This is going to be a first. This is really telling that we are going to see these two men standing together. I was -- I've been told, in private negotiations, that they actually have been getting along quite well, despite the public rhetoric, that they actually respect each other, believe it or not, that they actually have been somewhat -- they trusted each other in these negotiations. And it has broken down recently, but the fact that they're coming out together, I think, depending on what they say, it almost doesn't matter. It speaks volumes to image.

COOPER: And David -- go ahead, Gloria.

BORGER: It's just so interesting to me, because I actually covered the government shutdown in 1995. And nothing's changed. It's the same kind of ideological...

COOPER: Here they are, Gloria. Let's listen.


SEN. HARRY REID (D-NV), MAJORITY LEADER: (UNINTELLIGIBLE) We've narrowed the issues significantly, and we're going to continue working. Our staffs are going to work through the night. The speaker and I will get back together tomorrow morning and see how they did and continue.

I have confidence that we can get this done. We're not there yet, but hope lies eternal.

REP. JOHN BOEHNER (R-OH), SPEAKER OF THE HOUSE: We did have a productive conversation this evening. We do have some honest differences, but I do think we've made some progress.

But I want to reiterate there's no agreement on a number, and there's no agreement on the policy part of it. But there's an intent on both sides to continue to work together to try to resolve this. No one wants the government to shut down. We're going to continue to work throughout the night and tomorrow.

Thank you.

COOPER: Again, just reiterating what the president said about their staffs working through the night.

Dana, was that the monumental joint appearance you kind of thought?

BASH: I know, I know. My expectations were a little bit warped here.

COOPER: Hope springs eternal.

BASH: But what I was trying to say, and I do think it is important, is the image of those two men together. It really -- it speaks volumes.


BASH: It really does. And the fact that they both came out and said that they're working together instead of what we saw, you know, all day today, which is each of them launching public grenades across the Capitol Rotunda at one another to make political points.

COOPER: So David, if -- as Dana said, look, these are philosophical differences. This goes on. You know, this crisis is averted, say the shutdown doesn't occur.

But I mean, there are real philosophical differences. And you also have, you know, differences within the Republican Party. You have the -- a lot of -- this new blood in the Republican Party, Tea Party groups, who have come, who you know, front and center are talking about cutting deficits, you know, getting more fiscal responsibility. So where does this battle go, even if this -- even if the shutdown doesn't occur?

GERGEN: Well, Anderson, I do think Dana was right about one thing and that is the two of them coming out together is the most reassuring signal we've had that agreement will be reached before the shutdown deadline and things will go on. Having said that, the big battles obviously, the gigantic battles are still ahead. We're actually -- we're talking about a tiny piece of the budget that's at stake here. The big battle is going to be over next year, the 2012 budget. With Paul Ryan throwing down the gauntlet this week, saying, "We want to go big. We want to go deep."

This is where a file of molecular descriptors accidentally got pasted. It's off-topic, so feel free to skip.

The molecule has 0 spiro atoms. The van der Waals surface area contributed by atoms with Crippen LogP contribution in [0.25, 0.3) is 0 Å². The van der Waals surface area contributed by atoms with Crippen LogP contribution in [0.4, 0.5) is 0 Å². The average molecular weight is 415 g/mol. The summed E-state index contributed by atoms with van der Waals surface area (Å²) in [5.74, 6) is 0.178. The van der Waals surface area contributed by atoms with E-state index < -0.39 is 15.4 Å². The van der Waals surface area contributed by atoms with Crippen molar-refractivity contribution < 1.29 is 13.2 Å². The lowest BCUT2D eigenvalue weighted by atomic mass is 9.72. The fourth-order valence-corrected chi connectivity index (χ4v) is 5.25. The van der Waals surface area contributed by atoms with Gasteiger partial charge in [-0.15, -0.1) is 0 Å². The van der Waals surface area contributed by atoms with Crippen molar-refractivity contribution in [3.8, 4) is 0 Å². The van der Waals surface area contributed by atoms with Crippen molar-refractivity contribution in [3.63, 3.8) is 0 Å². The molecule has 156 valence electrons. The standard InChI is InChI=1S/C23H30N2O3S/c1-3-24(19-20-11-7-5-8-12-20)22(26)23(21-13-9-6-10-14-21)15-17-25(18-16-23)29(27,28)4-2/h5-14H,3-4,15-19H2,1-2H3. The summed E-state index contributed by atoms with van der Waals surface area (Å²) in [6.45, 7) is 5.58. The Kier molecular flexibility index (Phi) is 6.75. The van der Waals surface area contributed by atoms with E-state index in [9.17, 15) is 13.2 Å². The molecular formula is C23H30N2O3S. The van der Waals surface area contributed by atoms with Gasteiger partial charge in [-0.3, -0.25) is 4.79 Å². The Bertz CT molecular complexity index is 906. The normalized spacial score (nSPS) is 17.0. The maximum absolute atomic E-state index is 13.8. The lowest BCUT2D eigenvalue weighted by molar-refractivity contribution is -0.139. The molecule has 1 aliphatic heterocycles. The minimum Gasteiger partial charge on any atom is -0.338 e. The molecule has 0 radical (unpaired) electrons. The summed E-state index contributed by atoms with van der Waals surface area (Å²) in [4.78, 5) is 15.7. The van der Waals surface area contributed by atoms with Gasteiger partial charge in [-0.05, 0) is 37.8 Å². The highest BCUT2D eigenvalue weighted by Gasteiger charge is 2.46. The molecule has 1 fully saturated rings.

That's going to -- there's an enormous rift between what the Republicans are putting down there and what the Democrats believe. And you know, it's good news. I think what we just saw tonight, but let's not -- let's not mistake: we've got huge, huge challenges to overcome.

Even the Paul Ryan budget, as big as it is, as controversial as it is, it doesn't balance the budget until 2040. So we're talking about huge sums of money compared to the trivial amounts of money that are at stake in the current battle.

COOPER: And you've also got this battle, Gloria, looming with the election looming.

BORGER: I'm sorry. With what?

COOPER: The election.

BORGER: The election? Oh, of course. Yes. And I think that Paul Ryan has actually set the agenda. Because nobody can run for president right now without talking about what was in the Paul Ryan budget.

So if you want to have vouchers for Medicare in the future, or you don't, you're going to have to discuss it. And if you're Barack Obama, you're going to have to put out an alternative. And as Dana mentioned earlier, clearly on the tax side, you're going to say let's get rid of the tax cuts for the wealthy. You're going to do it in a different way.

But you are going to have to engage. I think the hope of a lot of Democrats was that they wouldn't have to directly engage on this before 2012. But I think now the entitlement fight is going to be there, and it's going to be a large part of the campaign.

COOPER: We've got to leave it there. Gloria Borger, appreciate it. Dana Bash, David Gergen, as well.

Still ahead, the latest from Japan, including the discovery of a second American body in the tsunami rubble. Some good news about the amount of radiation leaking from the Fukushima plant. We'll have that.

And a small plane making an emergency landing on a New York City beach. You have to hear it to believe it. We'll be right back.


COOPER: Let's get the latest from Isha Sesay with a "360 News & Business Bulletin." Late word that the body of a second American has been found in Japan. Twenty-six-year-old Monty Dixon was an English teacher from Alaska.

A senior government official says Secretary of State Hillary Clinton will travel to Japan next week. No details yet on the visit.

Today, the confirmed death toll from the quake and tsunami climbed to 12,554. More than 15,000 people are still missing.

Meantime, radiation levels are falling in the seawater around the Fukushima Daiichi nuclear power plant. That's according to TEPCO, the plant's owner. TEPCO said workers yesterday finally stopped a leak at reactor No. 2 that was gushing highly radioactive water into the Pacific Ocean.